Microsoft plans to launch Windows 10 on July 29th… although not everyone who’s signed up for the free update will get Windows 10 on the first day it’s available. Microsoft is doing a phased rollout.

Anyway, with the next major version of Windows launching in just a few weeks, you might be a bit surprised to note that the company rolled out three different preview builds of Windows 10 to members of the Windows Insider beta testing community last week and that the company hasn’t yet launched the RTM (Release To Manufacturing) build of the operating system.

But it’s on the way. In fact, it could launch this week.

win10 desk

WinBeta notes that Windows 10 build 10176 has been compiled and that it’s marked as an RTM build, and The Verge has spoken with sources that confirm it’ll be released later this week.

It’s worth noting that the RTM isn’t the final release… Microsoft has been shifting its strategy for software updates and has been positioning Windows 10 as the first Windows-as-a-service release. That means we can expect regular updates throughout the operating system’s life span. Some updates will fix bugs and offer security improvements, much like the Windows updates we’re used to seeing. Others will bring new features.

In other words, Windows 10 will roll out updates much the way web browsers like Chrome or Firefox do.

Still, the company needs to provide PC makers something a little more stable than the test builds that had been rolling out to members of the Insider Program. That’s where the RTM version comes in.

In the past Microsoft had typically pushed out an RTM build a few months ahead of the general availability of a new desktop operating system. This gives PC makers time to test their hardware with the operating system and load up the software on computers that’ll be ready to ship with the latest version of Windows.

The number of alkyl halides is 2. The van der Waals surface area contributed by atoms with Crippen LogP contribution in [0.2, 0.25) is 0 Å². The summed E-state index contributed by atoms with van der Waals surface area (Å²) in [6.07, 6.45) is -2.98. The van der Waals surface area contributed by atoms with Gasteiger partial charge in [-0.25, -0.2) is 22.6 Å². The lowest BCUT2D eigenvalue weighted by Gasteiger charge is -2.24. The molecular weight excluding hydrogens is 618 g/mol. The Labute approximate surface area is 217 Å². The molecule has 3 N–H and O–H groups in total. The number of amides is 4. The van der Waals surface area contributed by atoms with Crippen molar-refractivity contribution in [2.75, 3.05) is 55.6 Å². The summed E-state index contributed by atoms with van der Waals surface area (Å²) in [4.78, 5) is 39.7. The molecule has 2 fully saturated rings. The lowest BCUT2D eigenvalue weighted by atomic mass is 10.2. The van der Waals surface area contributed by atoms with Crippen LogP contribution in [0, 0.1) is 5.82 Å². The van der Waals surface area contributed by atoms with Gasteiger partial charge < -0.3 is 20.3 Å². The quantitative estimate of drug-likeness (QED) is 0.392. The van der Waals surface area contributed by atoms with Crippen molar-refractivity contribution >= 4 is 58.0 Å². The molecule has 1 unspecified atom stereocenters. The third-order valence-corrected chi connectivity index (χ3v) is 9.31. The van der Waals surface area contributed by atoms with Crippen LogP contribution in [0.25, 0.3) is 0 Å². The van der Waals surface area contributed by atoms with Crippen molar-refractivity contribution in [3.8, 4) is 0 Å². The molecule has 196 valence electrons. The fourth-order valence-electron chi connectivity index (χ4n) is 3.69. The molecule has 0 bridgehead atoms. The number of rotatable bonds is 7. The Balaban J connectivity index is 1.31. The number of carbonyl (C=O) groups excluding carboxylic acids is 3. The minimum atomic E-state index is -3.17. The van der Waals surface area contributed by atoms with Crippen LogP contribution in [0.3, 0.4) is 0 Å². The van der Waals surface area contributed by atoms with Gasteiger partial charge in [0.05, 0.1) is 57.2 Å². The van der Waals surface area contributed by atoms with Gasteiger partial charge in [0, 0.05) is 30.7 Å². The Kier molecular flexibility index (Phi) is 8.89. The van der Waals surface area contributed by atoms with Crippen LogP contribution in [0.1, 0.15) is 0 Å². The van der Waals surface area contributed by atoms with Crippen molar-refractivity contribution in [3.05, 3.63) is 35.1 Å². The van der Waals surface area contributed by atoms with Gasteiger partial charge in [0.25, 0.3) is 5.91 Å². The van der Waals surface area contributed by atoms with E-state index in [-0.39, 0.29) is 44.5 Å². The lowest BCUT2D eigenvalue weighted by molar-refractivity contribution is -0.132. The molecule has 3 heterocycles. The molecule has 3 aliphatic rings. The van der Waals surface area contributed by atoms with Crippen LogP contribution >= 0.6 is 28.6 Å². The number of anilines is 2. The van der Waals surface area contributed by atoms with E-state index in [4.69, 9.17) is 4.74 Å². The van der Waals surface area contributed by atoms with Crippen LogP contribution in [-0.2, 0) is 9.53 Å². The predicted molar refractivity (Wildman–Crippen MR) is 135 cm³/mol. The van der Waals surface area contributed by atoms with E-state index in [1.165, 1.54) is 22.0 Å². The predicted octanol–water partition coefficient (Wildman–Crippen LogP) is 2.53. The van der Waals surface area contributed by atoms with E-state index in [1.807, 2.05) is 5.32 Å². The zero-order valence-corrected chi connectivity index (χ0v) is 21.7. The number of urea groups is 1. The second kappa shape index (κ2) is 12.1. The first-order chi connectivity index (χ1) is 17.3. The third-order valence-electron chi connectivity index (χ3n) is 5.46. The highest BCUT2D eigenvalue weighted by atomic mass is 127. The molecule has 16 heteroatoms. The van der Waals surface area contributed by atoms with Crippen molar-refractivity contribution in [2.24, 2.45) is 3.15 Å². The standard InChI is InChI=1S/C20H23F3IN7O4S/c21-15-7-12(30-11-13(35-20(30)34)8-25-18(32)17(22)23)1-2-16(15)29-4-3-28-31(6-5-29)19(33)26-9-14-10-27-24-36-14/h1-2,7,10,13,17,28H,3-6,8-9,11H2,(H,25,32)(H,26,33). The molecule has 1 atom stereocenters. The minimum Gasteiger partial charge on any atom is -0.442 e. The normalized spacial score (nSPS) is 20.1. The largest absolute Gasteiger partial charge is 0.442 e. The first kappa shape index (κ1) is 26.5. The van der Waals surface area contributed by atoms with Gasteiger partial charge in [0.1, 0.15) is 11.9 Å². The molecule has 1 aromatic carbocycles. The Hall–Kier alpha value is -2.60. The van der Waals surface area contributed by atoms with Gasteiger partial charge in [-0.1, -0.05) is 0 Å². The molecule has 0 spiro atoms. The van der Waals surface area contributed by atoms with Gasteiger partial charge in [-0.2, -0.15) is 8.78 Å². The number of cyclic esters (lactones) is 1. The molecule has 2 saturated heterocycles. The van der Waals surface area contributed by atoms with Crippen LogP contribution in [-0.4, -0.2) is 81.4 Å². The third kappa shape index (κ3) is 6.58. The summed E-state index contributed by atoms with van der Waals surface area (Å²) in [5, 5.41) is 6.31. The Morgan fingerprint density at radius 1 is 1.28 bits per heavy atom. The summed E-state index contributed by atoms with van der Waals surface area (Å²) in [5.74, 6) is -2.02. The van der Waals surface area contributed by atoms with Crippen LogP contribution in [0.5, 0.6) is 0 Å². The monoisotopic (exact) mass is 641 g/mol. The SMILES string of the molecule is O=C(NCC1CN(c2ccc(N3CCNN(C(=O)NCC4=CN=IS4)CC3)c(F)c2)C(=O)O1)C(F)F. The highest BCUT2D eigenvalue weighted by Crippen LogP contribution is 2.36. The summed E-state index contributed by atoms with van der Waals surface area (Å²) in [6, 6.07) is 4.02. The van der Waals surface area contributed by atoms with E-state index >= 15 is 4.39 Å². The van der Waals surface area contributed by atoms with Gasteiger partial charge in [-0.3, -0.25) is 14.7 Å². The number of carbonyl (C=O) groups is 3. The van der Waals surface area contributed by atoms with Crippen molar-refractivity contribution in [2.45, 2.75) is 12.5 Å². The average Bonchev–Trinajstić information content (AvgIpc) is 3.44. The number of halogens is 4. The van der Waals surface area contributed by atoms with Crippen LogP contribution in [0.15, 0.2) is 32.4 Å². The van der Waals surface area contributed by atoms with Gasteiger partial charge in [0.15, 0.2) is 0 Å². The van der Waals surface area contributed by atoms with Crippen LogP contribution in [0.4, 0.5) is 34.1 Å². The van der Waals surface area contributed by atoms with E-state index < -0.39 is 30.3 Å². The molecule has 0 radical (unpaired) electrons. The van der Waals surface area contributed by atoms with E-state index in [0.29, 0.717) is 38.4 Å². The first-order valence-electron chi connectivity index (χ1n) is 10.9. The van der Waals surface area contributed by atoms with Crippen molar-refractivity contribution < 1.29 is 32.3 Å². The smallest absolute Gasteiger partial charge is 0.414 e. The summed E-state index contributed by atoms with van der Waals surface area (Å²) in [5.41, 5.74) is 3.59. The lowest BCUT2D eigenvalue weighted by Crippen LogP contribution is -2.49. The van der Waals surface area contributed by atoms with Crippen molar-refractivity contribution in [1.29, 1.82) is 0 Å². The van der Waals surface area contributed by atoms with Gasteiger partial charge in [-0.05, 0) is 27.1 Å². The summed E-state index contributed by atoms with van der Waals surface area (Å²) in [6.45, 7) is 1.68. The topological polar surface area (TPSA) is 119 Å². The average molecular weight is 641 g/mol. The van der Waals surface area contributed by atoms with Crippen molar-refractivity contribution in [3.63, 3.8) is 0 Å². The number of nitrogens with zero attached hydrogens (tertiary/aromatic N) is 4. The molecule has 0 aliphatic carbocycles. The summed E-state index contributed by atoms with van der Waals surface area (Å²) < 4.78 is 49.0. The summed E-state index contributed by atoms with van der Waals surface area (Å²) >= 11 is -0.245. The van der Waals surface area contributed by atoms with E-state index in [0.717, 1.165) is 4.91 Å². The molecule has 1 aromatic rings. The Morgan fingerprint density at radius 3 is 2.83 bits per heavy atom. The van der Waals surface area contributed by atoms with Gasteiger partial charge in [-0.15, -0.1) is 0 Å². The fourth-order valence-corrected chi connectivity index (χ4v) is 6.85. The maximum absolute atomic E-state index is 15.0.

This time the RTM build is expected to come just a few weeks ahead of the public launch of Windows 10. But Microsoft has been offering test builds of Windows 10 for almost a year.

That’s given PC makers plenty of time to test the core operating system and make sure their hardware is compatible. In fact, Microsoft designed Windows 10 should run on pretty much any computer that can run Windows 7 or later (and probably on plenty of systems that originally shipped with Windows XP as well)… so some PC makers simply designed their 2015 model laptop and desktop computers to ship with Windows 8.1, knowing that they’d be able to support Windows 10 when it becomes available.

Microsoft did pack some new features into Windows 10 including the Cortana voice-activated personal assistant software and the Continuum experience which automatically changes the user interface of a 2-in-1 device from tablet mode to notebook mode depending on whether a keyboard is attached. But while Toshiba decided to go all-out and add a Cortana button to the keyboard of its latest computers, you can use Cortana on pretty much any computer with a microphone. And there are already plenty of 2-in-1 tablets/notebook hybrids that ship with Windows 8.1. They’ll just work better with Windows 10.